Running Migrations At Application Startup

posted on 04/10/12 at 06:57:19 pm by Joel Ross

Over the last year, I've been doing a lot of work on Pay It Square and Tourneytopia lately. We're building new features, iterating on existing features, and fixing bugs at a fairly rapid pace. As a result, we've been deploying new code quite a bit.

Changing code is easy - just upload new binaries and we're all set. But what happens when we update the database? We're a small team, so our first attempt was rather manual: email the team telling them what they needed to update in their database. Actually, because of the pain of updating databases, we used a central, shared development database (which caused issues of its own).

Eventually, we grew up (a bit), and added a SQL file called nextDeploy.sql where we would script out our changes. This file got checked in, and you'd run it whenever you got latest. We tried to keep our scripts idempotent, so running it over and over wasn't a problem.

Then, during deployment, we'd run the script against the production database, and move the scripts in the file to archive.sql, and start all over. This worked better, but there was still a manual process during deployments of running the sql and moving files around. Oh, and working in a branch? Yeah, that's a problem too.

After a bit of pain doing it this way, we eventually decided we needed a better solution. Enter Migrator.NET. Now we write our migrations in code, and can run them against the database to ensure it's up to date. This solves a couple of issues for us. First, we no longer have to use a shared database because keeping our local database up to date is as simple running the migrations against it. We also don't have to maintain SQL files and know what's been ran against which environment.

But just being able to run the migrations on demand wasn't quite good enough. It would still require a deployer to log in and run the migrations after the code was updated on the server. So we took it one step further, and made the migrations run when the app starts up.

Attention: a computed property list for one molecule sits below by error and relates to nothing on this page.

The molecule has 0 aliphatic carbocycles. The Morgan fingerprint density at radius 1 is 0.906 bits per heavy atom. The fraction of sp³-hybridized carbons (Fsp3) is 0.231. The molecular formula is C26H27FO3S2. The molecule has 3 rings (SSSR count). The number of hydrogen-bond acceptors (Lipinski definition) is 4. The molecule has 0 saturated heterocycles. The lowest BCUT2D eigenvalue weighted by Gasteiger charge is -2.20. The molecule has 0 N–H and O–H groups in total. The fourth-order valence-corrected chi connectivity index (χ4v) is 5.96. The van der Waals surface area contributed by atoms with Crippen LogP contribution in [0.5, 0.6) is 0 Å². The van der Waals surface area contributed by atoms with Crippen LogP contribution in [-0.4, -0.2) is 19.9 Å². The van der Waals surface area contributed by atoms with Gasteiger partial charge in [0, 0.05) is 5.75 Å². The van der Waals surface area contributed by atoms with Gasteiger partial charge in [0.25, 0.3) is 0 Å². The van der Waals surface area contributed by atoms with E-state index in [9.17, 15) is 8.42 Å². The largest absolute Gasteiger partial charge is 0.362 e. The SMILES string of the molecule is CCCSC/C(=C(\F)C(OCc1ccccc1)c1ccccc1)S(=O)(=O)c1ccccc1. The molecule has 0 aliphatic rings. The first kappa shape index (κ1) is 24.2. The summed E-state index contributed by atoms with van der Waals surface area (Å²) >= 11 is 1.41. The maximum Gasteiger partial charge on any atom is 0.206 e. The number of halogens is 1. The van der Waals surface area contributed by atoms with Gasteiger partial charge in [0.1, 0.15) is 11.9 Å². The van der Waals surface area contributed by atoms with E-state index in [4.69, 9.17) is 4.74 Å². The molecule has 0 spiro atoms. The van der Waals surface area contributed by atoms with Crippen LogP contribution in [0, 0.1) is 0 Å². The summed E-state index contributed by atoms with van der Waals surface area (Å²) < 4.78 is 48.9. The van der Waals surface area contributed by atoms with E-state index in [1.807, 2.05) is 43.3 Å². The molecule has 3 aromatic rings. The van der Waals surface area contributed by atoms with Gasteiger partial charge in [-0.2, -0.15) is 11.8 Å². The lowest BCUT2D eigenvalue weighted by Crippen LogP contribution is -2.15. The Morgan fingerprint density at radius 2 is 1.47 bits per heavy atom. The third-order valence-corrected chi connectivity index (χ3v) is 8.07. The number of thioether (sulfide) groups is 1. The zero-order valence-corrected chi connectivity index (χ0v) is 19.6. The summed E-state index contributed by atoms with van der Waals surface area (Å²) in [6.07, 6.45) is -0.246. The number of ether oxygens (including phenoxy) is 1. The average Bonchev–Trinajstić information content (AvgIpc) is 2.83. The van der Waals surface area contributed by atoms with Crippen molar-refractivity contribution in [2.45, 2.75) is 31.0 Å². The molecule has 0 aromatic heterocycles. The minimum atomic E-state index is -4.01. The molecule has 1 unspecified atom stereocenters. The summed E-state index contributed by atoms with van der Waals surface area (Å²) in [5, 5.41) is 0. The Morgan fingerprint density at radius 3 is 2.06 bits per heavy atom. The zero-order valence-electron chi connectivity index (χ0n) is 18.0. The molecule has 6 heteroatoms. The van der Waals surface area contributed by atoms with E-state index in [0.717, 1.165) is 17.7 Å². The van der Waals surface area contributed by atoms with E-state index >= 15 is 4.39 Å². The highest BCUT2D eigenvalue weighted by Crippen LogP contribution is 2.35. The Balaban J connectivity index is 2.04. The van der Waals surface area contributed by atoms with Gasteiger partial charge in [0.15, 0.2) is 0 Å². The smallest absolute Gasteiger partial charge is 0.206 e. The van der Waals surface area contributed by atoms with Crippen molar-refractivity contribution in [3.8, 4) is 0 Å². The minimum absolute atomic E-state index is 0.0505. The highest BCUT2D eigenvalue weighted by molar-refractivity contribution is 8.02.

It took a little digging to figure out how the command line that Migrator.NET uses to run the migrations, but I eventually figured it out, and extracted it out into a function:

Running this code will migrate a Sql Server database to the latest version. This relies on the migrations being in the same assembly as this method, which for us is exactly what we did. Then you just call this method during application start up, and your database is guaranteed to be up to date after the application starts up.

There are definitely downsides to this, and some things to be aware of. First, your migrations have to work. This seems obvious, but it's important. If the migration fails, the application won't start up right and your database will be out of sync with the application. This means that if you're doing as simple as dropping an index, you better be sure that the index names are the same in your dev database as they are in the production database. This is easy to ensure if you start using migrations from day 1, but when starting with an existing database (like we did), you have to be a little bit more careful when writing them.

Second, the migrations should be pretty quick to run. If a migration takes 5 minutes to run, your users will be sitting at the site waiting for the app to come up for a while. Your scripts could also timeout. In cases like this, we usually take the app down with a friendly message, migrate the database manually, and then bring the app back up. It's not a very elegant solution, but for the most part, our migrations are quick - add a column here, rename one there, etc. We try to deploy often, so there's not normally a lot of changes for each deployment, so we rarely run into this issue - which is why we haven't optimized it much more than that.

While I'm sure there are more downsides, we haven't run into anything serious so far, and it's worked out great for us. Having said that, I'd love to hear from you what you use to manage your database updates.

Categories: Develomatic, Development, C#